The U.S. House of Representatives approved legislation requiring television broadcasters to switch to digital signals in 2008 and creating a $1 billion subsidy to keep older sets working.
The December 2008 deadline, part of a bill to cut federal spending by $50 billion, is three months earlier than a deadline passed by the Senate last week. The viewer subsidy is one-third the $3 billion included in the Senate measure.
The deadline seeks to ensure that media companies including Viacom Inc. give up their analog airwaves so they can be transferred to local public-safety agencies and sold to Internet and cell-phone companies. Viewers would get clearer images and sound with digital signals, and the sale would net $10 billion for the federal government, the Congressional Budget Office said.
``It is now critical that House and Senate conferees drive these wireless broadband and public-safety benefits home for all Americans,'' said Janice Obuchowski, director of a coalition of technology companies such as Microsoft Corp. (MSFT:US), Dell Inc. (DELL:US) and Intel Corp. (INTC:US) The companies stand to get more business if the deadline becomes law.
The difference in the deadline dates can be bridged in planned meetings between senior House and Senate leaders, Stanford Washington Research Group analyst Paul Gallant said. The gap in the subsidies is more significant and sets up a potential clash between House Republicans led by Joe Barton of Texas and Senate Republicans led by Ted Stevens of Alaska, who is backed by consumer advocates.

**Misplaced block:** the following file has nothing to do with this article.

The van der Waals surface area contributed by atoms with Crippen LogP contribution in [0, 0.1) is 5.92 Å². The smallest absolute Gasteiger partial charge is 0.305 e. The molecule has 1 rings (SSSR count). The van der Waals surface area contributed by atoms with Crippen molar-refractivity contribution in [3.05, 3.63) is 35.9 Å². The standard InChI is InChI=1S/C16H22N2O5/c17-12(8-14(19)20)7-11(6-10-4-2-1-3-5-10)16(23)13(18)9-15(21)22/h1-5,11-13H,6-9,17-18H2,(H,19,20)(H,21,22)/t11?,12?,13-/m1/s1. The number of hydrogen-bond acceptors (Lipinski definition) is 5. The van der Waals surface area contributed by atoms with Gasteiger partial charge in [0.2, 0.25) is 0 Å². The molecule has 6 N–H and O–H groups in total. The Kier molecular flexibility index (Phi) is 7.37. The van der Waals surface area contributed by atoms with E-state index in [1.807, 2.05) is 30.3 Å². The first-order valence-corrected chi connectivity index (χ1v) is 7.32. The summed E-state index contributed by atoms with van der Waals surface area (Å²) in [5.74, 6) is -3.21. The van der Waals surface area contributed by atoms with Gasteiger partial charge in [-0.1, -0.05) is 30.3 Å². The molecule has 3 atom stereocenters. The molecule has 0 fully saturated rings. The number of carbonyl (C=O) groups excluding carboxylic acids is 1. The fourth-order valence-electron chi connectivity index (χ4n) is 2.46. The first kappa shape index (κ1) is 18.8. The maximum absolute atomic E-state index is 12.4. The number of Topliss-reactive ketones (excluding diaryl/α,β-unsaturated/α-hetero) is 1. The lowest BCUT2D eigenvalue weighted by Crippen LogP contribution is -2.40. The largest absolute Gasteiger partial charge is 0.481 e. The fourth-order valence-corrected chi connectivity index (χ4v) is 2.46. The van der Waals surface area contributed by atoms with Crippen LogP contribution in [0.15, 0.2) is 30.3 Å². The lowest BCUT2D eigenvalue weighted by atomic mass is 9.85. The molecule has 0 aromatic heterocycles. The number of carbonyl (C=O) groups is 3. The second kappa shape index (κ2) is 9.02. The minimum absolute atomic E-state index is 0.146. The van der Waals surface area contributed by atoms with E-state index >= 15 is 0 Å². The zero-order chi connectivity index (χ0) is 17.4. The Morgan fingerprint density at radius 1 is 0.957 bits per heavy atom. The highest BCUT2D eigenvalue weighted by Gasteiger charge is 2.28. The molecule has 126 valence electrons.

House and Senate leaders haven't set a date to meet on differences between the bills, and a meeting may be postponed until next year, House Budget Committee spokeswoman Angela Kuck said. Any conference agreement would have to be submitted again to the full House and Senate for votes before being sent to President George W. Bush for his signature.
Stevens said last week that he is willing to go more than halfway to compromise on the consumer subsidy.
``It will probably cost closer to a billion dollars than to three billion,'' he told reporters Nov. 8. ``I think the House is probably closer than we are.''
The subsidy would go to viewers who receive only over-the- air broadcasts on sets with antennas. These viewers wouldn't be able to receive digital signals unless they purchased a converter box, and their sets would go dark once the conversion to digital takes place.
The non-profit Consumers Union, which has backed the Senate bill because the subsidy would go to more viewers, criticized the House for not providing a larger amount.
``The House expects consumers to fork out billions of dollars just to pay to keep their current TV sets working,'' said Consumers Union's Washington co-director Gene Kimmelman.
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